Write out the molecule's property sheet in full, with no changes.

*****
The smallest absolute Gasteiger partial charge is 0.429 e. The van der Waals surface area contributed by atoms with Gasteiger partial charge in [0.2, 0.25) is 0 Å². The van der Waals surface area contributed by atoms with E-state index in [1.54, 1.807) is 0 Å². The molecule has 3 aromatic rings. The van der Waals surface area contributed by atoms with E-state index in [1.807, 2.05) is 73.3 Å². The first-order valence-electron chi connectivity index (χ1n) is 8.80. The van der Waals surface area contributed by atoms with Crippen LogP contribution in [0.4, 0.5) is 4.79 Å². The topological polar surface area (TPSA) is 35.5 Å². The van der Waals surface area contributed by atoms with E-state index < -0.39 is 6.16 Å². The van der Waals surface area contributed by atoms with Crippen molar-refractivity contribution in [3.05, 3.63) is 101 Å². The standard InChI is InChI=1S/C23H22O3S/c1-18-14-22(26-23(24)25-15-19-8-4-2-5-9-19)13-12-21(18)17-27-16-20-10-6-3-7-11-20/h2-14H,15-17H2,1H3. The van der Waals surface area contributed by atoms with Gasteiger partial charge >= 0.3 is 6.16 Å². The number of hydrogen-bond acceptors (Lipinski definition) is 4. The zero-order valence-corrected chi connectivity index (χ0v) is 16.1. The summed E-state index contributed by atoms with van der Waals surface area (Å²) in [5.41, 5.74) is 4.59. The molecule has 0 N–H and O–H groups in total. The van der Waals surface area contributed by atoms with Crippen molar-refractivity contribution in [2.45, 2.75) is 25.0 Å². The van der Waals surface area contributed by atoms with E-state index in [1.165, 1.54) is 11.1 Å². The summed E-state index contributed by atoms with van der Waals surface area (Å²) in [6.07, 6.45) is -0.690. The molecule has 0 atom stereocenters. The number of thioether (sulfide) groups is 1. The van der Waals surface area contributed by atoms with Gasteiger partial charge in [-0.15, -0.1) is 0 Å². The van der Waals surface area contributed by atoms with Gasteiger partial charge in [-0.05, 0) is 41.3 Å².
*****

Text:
The smallest absolute Gasteiger partial charge is 0.429 e. The van der Waals surface area contributed by atoms with Gasteiger partial charge in [0.2, 0.25) is 0 Å². The van der Waals surface area contributed by atoms with E-state index in [1.54, 1.807) is 0 Å². The molecule has 3 aromatic rings. The van der Waals surface area contributed by atoms with E-state index in [1.807, 2.05) is 73.3 Å². The first-order valence-electron chi connectivity index (χ1n) is 8.80. The van der Waals surface area contributed by atoms with Crippen LogP contribution in [0.4, 0.5) is 4.79 Å². The topological polar surface area (TPSA) is 35.5 Å². The van der Waals surface area contributed by atoms with E-state index < -0.39 is 6.16 Å². The van der Waals surface area contributed by atoms with Crippen molar-refractivity contribution in [3.05, 3.63) is 101 Å². The standard InChI is InChI=1S/C23H22O3S/c1-18-14-22(26-23(24)25-15-19-8-4-2-5-9-19)13-12-21(18)17-27-16-20-10-6-3-7-11-20/h2-14H,15-17H2,1H3. The van der Waals surface area contributed by atoms with Gasteiger partial charge >= 0.3 is 6.16 Å². The number of hydrogen-bond acceptors (Lipinski definition) is 4. The zero-order valence-corrected chi connectivity index (χ0v) is 16.1. The summed E-state index contributed by atoms with van der Waals surface area (Å²) in [5.41, 5.74) is 4.59. The molecule has 0 N–H and O–H groups in total. The van der Waals surface area contributed by atoms with Crippen molar-refractivity contribution in [2.45, 2.75) is 25.0 Å². The van der Waals surface area contributed by atoms with E-state index in [1.165, 1.54) is 11.1 Å². The summed E-state index contributed by atoms with van der Waals surface area (Å²) in [6.07, 6.45) is -0.690. The molecule has 0 atom stereocenters. The number of thioether (sulfide) groups is 1. The van der Waals surface area contributed by atoms with Gasteiger partial charge in [-0.15, -0.1) is 0 Å². The van der Waals surface area contributed by atoms with Gasteiger partial charge in [-0.05, 0) is 41.3 Å².